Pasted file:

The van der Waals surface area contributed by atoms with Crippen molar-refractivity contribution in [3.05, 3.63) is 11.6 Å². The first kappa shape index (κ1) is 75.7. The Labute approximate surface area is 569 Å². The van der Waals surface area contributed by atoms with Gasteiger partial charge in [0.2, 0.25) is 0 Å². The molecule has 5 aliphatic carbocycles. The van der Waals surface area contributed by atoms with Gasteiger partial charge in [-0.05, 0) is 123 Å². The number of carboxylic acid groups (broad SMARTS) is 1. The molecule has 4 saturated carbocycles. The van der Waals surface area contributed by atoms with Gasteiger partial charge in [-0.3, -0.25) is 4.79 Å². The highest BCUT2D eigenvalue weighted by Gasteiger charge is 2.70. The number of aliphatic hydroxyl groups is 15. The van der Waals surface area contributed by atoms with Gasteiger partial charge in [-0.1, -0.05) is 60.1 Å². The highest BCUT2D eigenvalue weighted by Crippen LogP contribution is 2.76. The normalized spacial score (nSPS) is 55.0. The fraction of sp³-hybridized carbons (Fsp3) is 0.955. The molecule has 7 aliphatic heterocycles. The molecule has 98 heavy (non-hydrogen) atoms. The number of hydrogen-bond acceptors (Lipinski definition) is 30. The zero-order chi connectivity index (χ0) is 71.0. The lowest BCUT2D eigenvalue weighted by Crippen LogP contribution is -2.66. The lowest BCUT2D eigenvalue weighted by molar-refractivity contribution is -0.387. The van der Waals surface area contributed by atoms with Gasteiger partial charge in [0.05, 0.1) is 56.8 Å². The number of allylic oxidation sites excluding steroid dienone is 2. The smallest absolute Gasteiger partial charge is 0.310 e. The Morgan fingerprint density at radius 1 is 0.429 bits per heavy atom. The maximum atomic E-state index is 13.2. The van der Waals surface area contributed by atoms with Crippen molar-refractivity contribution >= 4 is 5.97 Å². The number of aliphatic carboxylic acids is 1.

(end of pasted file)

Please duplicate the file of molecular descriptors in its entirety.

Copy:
The van der Waals surface area contributed by atoms with Crippen molar-refractivity contribution in [3.05, 3.63) is 11.6 Å². The first kappa shape index (κ1) is 75.7. The Labute approximate surface area is 569 Å². The van der Waals surface area contributed by atoms with Gasteiger partial charge in [0.2, 0.25) is 0 Å². The molecule has 5 aliphatic carbocycles. The van der Waals surface area contributed by atoms with Gasteiger partial charge in [-0.05, 0) is 123 Å². The number of carboxylic acid groups (broad SMARTS) is 1. The molecule has 4 saturated carbocycles. The van der Waals surface area contributed by atoms with Gasteiger partial charge in [-0.3, -0.25) is 4.79 Å². The highest BCUT2D eigenvalue weighted by Gasteiger charge is 2.70. The number of aliphatic hydroxyl groups is 15. The van der Waals surface area contributed by atoms with Gasteiger partial charge in [-0.1, -0.05) is 60.1 Å². The highest BCUT2D eigenvalue weighted by Crippen LogP contribution is 2.76. The normalized spacial score (nSPS) is 55.0. The fraction of sp³-hybridized carbons (Fsp3) is 0.955. The molecule has 7 aliphatic heterocycles. The molecule has 98 heavy (non-hydrogen) atoms. The number of hydrogen-bond acceptors (Lipinski definition) is 30. The zero-order chi connectivity index (χ0) is 71.0. The lowest BCUT2D eigenvalue weighted by Crippen LogP contribution is -2.66. The lowest BCUT2D eigenvalue weighted by molar-refractivity contribution is -0.387. The van der Waals surface area contributed by atoms with Gasteiger partial charge in [0.05, 0.1) is 56.8 Å². The number of allylic oxidation sites excluding steroid dienone is 2. The smallest absolute Gasteiger partial charge is 0.310 e. The Morgan fingerprint density at radius 1 is 0.429 bits per heavy atom. The maximum atomic E-state index is 13.2. The van der Waals surface area contributed by atoms with Crippen molar-refractivity contribution >= 4 is 5.97 Å². The number of aliphatic carboxylic acids is 1.